PRIOR SARS-COV-2 INFECTION DOES NOT REDUCE IMMUNOCOMPETENCE IN HUMANS CHALLENGED WITH EXERTIONAL HEAT STRESS
Karissa Fryar1, Nathan Conrad1, Ben Lee2, Matthew Kuennen1. 1High Point University, High Point, NC. 2Coventry University, Coventry, United Kingdom.
BACKGROUND: Data from animal models suggest that some forms of viral infection can increase risk for exertional heatstroke (EHS), possibly via reductions in immunocompetence. This study examined immunocompetence in persons with prior clinical diagnosis of SARS-CoV-2 infection, who were challenged with 60min of cycling exercise in hot, dry ambient conditions. METHODS: Eighteen participants (Age: 21 ± 1 years, Stature: 1.7±0.1 m, Mass: 70.3±2.7 kg, VO2max: 47±2 mL-1kg lean body mass-1.min-1) completed 1hr of cycling exercise in an environmental chamber (35°C/35% RH) at an intensity that elicited 9.0 W/kg of metabolic heat production. Ten participants had been previously diagnosed with SARS-CoV-2, and the other eight participants served as Control. Blood samples collected before (Pre), after (Post), 1h after (1-Post), and 3h after (3-Post) exercise, were assayed for soluble cluster of differentiation 14 (sCD-14), soluble intercellular adhesion molecule 1 (sICAM-1), interferon gamma (IFN-y), and interleukin 8 (IL-8). Heart rate (HR), esophageal temperature (Tc), mean body temperature (Tb), minute ventilation (VE), and oxygen consumption (VO2) were also measured throughout exercise. Between-group differences were examined using RM-ANOVA with Bonferroni Post Hocs. RESULTS: Persons with prior SARS-Cov-2 infection exhibited elevated plasma concentrations of sCD-14 at Pre, Post, 1-Post, and 3-Post (Range: 8.2-17.1%; all p<0.05). They also exhibited elevated IFN-y concentrations at 1-Post exercise (59.6±11pg/ml; p<0.05). Plasma IL-8 and sICAM-1 concentrations were not different between groups [both p>0.05] and as compared to Control, persons with prior SARS-CoV-2 infection did not exhibit greater elevations in HR (87±5% vs 82±8% of HRmax), Tc (1.27±0.50 vs 1.25±0.63 °C), Tb (1.21±0.41 vs 1.12±0.47 °C), VE (40.7±7.0 vs 36.8±7.8 L/min) or VO2 (22.9±2.7 vs 24.3±2.4 mL-1kg lean body mass-1.min-1) during the 1hr cycling challenge [all p>0.05]. CONCLUSIONS: IFN-y exhibits direct anti-viral activity and is secreted by activated t-lymphocytes. sCD-14 mediates lipopolysaccharide (LPS) clearance via transport of cell-bound LPS to plasma lipoproteins. Collectively, we interpret the elevated IFN-y and sCD-14 in persons with prior SARS-CoV-2 infection to indicate that immunocompetence was maintained in the hours following exertional heat stress. These data may have additional context in the area(s) of latent infection and viral reactivation, but require further study before definitive statements can be made.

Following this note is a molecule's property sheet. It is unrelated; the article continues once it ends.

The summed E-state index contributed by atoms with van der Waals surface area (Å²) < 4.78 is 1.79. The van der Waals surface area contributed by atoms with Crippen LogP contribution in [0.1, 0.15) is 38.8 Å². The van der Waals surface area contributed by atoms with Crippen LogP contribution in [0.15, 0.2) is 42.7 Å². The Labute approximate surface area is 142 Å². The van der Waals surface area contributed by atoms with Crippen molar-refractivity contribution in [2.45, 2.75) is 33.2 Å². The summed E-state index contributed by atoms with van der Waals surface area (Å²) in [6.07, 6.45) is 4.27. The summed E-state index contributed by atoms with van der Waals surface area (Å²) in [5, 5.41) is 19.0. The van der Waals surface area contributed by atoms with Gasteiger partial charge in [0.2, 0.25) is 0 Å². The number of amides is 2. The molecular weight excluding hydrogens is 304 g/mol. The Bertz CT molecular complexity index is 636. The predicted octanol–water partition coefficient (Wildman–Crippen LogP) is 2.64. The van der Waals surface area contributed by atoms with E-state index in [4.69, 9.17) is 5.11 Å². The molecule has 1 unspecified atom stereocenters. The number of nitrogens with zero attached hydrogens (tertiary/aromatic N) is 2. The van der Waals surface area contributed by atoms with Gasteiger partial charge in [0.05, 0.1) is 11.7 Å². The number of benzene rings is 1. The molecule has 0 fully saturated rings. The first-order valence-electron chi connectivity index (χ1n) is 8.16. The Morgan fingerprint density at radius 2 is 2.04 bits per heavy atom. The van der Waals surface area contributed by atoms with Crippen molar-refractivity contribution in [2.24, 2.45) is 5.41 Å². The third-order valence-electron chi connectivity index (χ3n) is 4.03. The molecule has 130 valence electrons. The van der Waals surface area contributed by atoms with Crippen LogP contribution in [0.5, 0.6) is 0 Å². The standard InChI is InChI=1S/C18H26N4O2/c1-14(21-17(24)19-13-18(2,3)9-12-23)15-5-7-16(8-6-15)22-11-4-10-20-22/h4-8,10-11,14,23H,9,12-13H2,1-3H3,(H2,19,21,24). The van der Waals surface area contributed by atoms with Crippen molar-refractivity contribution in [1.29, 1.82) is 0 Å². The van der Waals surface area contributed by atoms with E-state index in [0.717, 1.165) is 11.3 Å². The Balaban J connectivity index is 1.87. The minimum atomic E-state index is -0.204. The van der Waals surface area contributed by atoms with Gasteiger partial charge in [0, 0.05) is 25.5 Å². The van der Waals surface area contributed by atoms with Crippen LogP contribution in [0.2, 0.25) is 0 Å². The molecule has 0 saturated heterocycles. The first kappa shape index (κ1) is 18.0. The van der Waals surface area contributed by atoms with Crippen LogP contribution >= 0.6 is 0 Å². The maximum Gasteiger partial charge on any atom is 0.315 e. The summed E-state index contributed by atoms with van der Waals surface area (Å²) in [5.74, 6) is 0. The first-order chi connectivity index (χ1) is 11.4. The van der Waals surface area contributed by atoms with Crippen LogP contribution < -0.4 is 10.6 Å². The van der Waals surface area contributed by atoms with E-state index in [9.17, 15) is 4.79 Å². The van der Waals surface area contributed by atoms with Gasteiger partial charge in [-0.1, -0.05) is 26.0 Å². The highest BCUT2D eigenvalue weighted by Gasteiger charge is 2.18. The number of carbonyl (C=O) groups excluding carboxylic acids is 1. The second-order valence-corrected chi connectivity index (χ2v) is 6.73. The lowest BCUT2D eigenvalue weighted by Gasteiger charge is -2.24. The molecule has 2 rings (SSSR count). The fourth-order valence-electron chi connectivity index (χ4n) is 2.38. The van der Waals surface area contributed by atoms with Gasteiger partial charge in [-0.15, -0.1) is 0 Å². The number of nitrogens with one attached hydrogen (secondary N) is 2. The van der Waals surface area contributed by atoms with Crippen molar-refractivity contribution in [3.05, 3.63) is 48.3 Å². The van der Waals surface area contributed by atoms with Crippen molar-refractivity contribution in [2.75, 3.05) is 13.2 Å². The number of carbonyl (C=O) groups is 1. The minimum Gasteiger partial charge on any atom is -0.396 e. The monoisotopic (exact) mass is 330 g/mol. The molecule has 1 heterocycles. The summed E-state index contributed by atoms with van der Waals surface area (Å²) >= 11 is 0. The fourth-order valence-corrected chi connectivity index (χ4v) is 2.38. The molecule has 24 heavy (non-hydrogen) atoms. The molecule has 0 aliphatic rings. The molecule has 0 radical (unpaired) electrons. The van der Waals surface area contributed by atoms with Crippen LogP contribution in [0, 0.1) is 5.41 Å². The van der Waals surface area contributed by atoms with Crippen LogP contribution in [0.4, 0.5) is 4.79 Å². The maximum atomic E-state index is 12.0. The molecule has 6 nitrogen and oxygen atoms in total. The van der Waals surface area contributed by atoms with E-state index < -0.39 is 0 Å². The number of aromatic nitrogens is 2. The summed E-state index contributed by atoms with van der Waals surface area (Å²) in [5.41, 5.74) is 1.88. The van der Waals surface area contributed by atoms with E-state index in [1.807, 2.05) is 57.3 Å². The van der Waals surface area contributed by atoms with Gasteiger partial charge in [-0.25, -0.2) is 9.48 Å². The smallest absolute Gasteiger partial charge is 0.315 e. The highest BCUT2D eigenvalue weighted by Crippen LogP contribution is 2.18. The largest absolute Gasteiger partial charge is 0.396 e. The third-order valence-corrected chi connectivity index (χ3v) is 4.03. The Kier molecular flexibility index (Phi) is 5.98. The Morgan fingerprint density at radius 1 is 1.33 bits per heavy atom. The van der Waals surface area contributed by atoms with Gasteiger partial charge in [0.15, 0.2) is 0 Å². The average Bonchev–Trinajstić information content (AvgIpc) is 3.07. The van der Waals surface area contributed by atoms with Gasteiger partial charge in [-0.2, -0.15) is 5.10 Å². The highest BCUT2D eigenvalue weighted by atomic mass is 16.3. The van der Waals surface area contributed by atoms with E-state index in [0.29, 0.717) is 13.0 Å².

Fryar, K; Conrad, N; Lee, B; and Kuennen, M
"PRIOR SARS-COV-2 INFECTION DOES NOT REDUCE IMMUNOCOMPETENCE IN HUMANS CHALLENGED WITH EXERTIONAL HEAT STRESS,"
International Journal of Exercise Science: Conference Proceedings: Vol. 16:
2, Article 26.
Available at: https://digitalcommons.wku.edu/ijesab/vol16/iss2/26